Dennis Bovell (Matumbi) in dub: A Step by Step Guide

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Learn the basics of setting up a dub session from lovers rock / reggae legend Dennis Bovell.

Originally published in the December, 1977 issue of London-based Sounds magazine, Dennis Matumbi in dub: A Step by Step Guide is a primer from the UK reggae legend himself on how to properly set up a studio for dub mixing. The interview was conducted by the great Vivien Goldman, who, in addition to being an influential music journalist, also contributed vocals and writing on classic records with Prince Far-I, New Age Steppers, The Flying Lizards, Massive Attack, as well as her own release on 99 Records.

The information presented below is basic, but includes crucial notes for anyone looking to get into dub mixing. For everyone else, it’s always interesting to hear artists talk about their craft. Bovell has an especially charming way of describing dub music and shares a number of gems throughout the article including likening the rhythm guitarist to a two-sided Gemini character and the echo sounds to bees…

Revisit our feature How British dub producer Dennis Bovell upended post punk and dub in the UK.


1. I’m patching in the 16-track machine, the echo machine and the reverb into the plugboard. That brings the tape off the 16-track machine behind me, looping the information off the tape synchronisation and patching all 16 tracks through to the desk (mixing board). Then I can equalise the tracks, that means get all the levels balanced.

2. This is the tape echo which gives repeat. I’m limiting the echo with my left hand so it doesn’t distort.

3. That machine on my right captures all that I’m doing. After I’ve plugged in the echo machine and lined it up I set the phaser and the graphic equaliser, as you can see on the picture. That’s what makes the sound go from left to right, like the balance knob on your amp at home. It bends, or phases all the bass to the finest treble. See how the machine I’m working on’s divided in 2? The section on top together with the bit I’m kneeling by is what gives that phased effect that sounds like an aeroplane flying across the room. I set the machine to a mellow feel… when the echo goes from left to right across the speakers it sounds like a train going through the room, and when it phases as it goes, it sounds like an aeroplane – see it deh? Earth and sky…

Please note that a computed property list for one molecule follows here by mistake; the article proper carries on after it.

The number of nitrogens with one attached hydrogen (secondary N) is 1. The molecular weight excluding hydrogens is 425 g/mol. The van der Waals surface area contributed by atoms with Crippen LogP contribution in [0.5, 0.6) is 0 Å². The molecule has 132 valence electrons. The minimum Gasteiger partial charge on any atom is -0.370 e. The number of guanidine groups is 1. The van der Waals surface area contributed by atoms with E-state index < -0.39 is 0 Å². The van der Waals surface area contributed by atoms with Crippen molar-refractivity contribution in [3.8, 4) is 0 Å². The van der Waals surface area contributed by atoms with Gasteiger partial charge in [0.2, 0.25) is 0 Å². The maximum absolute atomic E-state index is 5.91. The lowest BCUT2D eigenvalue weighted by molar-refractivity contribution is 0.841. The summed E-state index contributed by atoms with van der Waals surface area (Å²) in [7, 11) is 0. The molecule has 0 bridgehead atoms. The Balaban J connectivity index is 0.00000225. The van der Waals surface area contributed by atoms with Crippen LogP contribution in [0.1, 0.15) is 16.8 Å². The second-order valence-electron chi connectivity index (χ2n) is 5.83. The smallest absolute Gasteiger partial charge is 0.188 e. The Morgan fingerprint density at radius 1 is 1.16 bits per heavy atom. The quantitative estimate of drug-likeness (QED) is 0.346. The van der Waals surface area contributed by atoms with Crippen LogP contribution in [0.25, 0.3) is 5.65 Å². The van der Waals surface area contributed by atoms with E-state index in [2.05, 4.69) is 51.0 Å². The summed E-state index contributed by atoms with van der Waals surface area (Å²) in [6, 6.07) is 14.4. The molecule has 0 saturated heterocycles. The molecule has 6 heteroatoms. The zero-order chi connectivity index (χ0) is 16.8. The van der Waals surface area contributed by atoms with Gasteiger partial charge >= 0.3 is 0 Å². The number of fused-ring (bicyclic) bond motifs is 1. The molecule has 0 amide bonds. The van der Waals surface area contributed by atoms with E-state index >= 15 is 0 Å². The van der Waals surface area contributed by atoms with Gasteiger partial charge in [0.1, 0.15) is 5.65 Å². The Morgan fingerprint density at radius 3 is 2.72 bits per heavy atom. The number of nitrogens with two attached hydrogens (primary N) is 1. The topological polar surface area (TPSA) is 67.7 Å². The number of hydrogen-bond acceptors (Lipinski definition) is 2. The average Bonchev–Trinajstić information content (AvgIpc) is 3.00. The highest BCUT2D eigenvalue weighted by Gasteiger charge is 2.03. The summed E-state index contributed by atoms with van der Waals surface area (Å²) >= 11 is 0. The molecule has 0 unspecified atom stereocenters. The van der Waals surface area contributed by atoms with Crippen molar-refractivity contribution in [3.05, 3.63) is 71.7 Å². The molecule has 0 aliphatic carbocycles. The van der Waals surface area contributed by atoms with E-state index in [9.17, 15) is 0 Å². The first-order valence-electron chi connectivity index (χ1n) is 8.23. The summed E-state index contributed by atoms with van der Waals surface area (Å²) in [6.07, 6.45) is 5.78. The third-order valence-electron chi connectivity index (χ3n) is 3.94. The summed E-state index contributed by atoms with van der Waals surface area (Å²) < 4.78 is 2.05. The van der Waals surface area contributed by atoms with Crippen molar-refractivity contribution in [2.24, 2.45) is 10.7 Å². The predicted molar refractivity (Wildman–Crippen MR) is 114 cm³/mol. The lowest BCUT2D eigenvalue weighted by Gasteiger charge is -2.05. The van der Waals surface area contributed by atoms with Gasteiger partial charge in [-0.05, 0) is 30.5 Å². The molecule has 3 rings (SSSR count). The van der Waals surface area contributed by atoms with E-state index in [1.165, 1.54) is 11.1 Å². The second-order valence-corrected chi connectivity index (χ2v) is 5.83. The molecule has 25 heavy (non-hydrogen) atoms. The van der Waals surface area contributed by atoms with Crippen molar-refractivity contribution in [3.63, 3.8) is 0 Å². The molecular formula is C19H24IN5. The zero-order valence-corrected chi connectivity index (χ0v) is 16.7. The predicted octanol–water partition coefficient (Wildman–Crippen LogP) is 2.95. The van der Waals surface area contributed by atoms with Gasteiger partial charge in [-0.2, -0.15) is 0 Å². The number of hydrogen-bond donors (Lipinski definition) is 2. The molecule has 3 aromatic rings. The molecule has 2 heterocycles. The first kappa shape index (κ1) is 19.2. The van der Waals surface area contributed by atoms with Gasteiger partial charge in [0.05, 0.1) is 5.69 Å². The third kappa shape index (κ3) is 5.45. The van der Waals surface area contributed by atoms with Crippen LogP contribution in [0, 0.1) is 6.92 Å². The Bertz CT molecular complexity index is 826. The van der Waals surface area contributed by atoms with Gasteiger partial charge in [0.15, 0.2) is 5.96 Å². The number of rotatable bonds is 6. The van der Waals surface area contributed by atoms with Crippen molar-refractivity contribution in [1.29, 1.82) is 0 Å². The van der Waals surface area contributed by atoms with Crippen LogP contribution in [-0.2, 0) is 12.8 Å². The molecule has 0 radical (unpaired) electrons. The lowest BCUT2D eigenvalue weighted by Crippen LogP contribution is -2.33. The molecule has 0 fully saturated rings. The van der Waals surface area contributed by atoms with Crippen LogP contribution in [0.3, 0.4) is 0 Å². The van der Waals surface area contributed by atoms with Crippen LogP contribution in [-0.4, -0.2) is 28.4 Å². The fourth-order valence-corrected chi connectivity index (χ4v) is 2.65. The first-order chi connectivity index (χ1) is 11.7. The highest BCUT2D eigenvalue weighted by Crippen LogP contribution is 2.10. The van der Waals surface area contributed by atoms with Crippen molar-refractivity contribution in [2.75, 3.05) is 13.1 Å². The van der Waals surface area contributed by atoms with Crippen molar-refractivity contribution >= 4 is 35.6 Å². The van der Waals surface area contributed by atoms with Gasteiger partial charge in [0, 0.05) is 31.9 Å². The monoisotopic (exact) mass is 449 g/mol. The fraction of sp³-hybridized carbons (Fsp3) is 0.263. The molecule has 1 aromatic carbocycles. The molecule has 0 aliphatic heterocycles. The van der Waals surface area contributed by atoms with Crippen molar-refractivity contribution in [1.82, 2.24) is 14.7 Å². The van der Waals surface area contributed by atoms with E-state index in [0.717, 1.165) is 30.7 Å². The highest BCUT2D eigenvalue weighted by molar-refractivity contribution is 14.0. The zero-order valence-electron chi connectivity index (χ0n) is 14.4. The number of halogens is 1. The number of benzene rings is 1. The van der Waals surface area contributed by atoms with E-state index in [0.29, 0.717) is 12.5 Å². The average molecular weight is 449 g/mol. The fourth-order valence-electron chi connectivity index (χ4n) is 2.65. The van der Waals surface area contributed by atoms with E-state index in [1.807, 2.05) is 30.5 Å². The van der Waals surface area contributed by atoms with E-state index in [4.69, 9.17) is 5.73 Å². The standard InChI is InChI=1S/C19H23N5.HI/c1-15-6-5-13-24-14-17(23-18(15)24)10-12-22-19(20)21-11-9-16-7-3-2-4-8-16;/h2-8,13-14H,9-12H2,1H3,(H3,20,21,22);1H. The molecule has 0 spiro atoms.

Those dials on the right-hand machine are the PPM meters, they show you the level of sound that’s going on the tape. 0 is no sound, and about the highest you can go with reggae music is 6 db (decibels) because reggae bass is so heavy. It’s different with rock. When the bass is that heavy, if the level goes any higher than 6 it makes the grooves on the record interlock when you’re cutting it. Here I’m recording for a master tape, so the speed is 15 i.p.s. (inches per second). Any slower and you get hiss on the tape. That’s why you get better sound quality on 12″ singles, because there’s more room to smear the music right across the plastic.